Day 0 / NY and AK to IL,SD,MN,CA…

Getting to the Mexican border in Campo, CA was a lively game of planes, trains, and automobiles. Seth and I set out from our respective homes in Anchorage and New York City on April 21 in a whirlwind dot-to-dot tour of the Midwest, dropping in on family in Chicago for an evening before flying into Sioux Falls, SD the next morning where we were met by our father, fresh in with an empty van from Montana, for an epic Sam’s Club / Wal Mart food-shopping extravaganza, then back to the Sioux Falls airport to pick up our packs which had to be flown in on a separate flight due to check-in difficulties, and finally on to Wanda, MN for some R&R and pampering of the sort that only grandparents can give.

Seth spent a couple frantic evenings working on finals and tying up loose ends while I unpacked food purchases and puttered about until we could agree on the number and location of food drops along the trail. Ultimately Seth and I all but disappeared into a food-packing frenzy, divvying up bulk foods into 2-person portions for x number of days per package, trying to discern which sections of the trail required meals to be sent ahead and which could be resupplied out of gas stations, yelling back and forth when we got so exhausted that our math became ridiculous, pausing momentarily to swap out one old-school Disney VHS tape for another, and here and there resurfacing for a meal. Eventually we wound up with 5 big drops in remote stops with minor resupply boxes in 12 other areas.

True to form, as with any large project Seth or I have ever undertaken, we worked into the night and straight on ’til morning – departure morning in this case – as though no amount of additional forethought or preparation could have kept us from pulling an all-nighter. At 3am, we swept up the last of our debris, did a final bleary-eyed check to see that nothing was left behind, then clambered back into my father’s van, which in one incarnation or another seems to have ushered me into each new stage of my life, then trundled back along the road to Sioux Falls.

From Sioux Falls we flew circuitously (and ironically) back to Chicago before boarding our final flight to San Diego. Exhausted from packing, stress, and due mostly to a long-standing inability to stay awake on any airplane ever, I slept through the experience entirely and remember only tidbits of a horrible Billy Crystal/Bette Middler movie shown in-flight, and a brief exchange with an exceedingly quirky stewardess who made a point of asking my age in a tactless manner that suggested she thought she was facing an unaccompanied minor who might require some hand-holding (in her defense, my new ridiculous short hair and baseball cap uniform isn’t doing me any favors).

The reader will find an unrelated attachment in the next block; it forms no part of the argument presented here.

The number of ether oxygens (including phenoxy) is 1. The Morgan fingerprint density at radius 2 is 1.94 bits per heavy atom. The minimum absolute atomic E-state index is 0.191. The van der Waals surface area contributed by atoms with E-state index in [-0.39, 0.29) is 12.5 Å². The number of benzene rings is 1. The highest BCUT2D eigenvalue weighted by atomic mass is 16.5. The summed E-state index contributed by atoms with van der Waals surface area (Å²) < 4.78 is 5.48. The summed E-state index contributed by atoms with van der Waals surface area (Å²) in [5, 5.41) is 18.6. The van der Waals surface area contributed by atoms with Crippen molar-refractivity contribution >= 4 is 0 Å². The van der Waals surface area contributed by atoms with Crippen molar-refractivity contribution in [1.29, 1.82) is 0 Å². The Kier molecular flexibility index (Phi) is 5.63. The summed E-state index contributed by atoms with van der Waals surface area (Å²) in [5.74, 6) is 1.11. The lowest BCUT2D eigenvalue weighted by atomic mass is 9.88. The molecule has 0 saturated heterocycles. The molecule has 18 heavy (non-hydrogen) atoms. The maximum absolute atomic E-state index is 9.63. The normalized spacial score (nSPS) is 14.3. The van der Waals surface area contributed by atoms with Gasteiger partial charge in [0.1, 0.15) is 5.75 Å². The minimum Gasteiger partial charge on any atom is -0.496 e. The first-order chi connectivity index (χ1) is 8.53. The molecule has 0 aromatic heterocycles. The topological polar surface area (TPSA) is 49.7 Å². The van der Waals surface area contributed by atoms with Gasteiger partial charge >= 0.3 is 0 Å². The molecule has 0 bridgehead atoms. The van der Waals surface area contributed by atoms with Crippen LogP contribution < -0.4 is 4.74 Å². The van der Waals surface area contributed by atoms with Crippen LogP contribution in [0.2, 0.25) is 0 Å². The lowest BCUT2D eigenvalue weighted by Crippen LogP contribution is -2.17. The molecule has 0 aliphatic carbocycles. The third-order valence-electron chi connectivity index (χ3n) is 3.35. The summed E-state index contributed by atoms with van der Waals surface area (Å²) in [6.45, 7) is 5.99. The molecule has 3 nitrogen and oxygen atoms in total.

A special shout out goes to Ruth Fromstein, who picked us up from the San Diego airport, gave us a quick and dirty tour of the beautiful San Diego neighborhood where she works, fed us, then let us hijack her car for a final REI fuel-purchasing run.

Finding our way back from REI proved difficult when set-up for an art fair barred us from returning directly to Ruth’s work in Little Italy, but after a few dead ends, and a liberal string of expletives directed at the GPS system, we found our way back in time to hop out and run for the Green Line trolley a few blocks away.

It was all we could do to continuously nudge each other awake leading up to our transfer at the El Cajon Transit Center about an hour down the line, and we were just in time to catch the last 888 bus headed to Lake Morena, so by the time we settled onto a wide open bench at the back of the rickety old rig, it was with a great deal of relief.

There was one other hiker on the bus, and a woman called Nona who boarded directly behind us, slurping a large soft-serve ice cream cone, and sporting well-worn trekking clothes beneath a safety vest with a large maple leaf decal in the center back, a bike helmet donned jauntily atop straw-like blonde-grey hair and a sun worn face, and a pair of hiking boots which had been altered to include an extension of black rubber on the left foot, expanding the footprint of the shoe to a rather hoof-like silhouette. Nona, as we soon discovered, was well versed in PCT lingo, and had in fact hiked the trail years ago. She was now headed to the PCT kickoff party in sort-of a spectator capacity, and immediately began to pick Seth’s brain for the details of our trip. “You have to stay at my place when you get to B.C.,” she kept saying, “if you’re under 50, you sleep on the lawn, but you can still use the shower!”

Every year ADZPCTKO (Annual Day Zero Pacific Crest Trail Kick-Off) celebrates hopeful through-hikers with a bash at Lake Morena, CA. Apparently this year’s turnout was unprecedented, and it showed, with tents and tarps pitched as far as the eye could see. Vendors, previous “classes” of PCT hikers, and Trail Angels converged to start the season off on a high note, and the enthusiasm was palpable. Everyone was excited to talk about their gear preferences, their shoes, and their previous hiking adventures. (I heard Seth say, “oh yeah, way back when I hiked the CDT…,” and, “well, in Alaska search and rescue…,” about a million times.)

Upon arrival we were fed a much appreciated burrito dinner, treated to a viewing of short films created by last years’ through hikers, and allotted a patch of grass for our tarp. By the time my head hit the pillow, I was down for the count.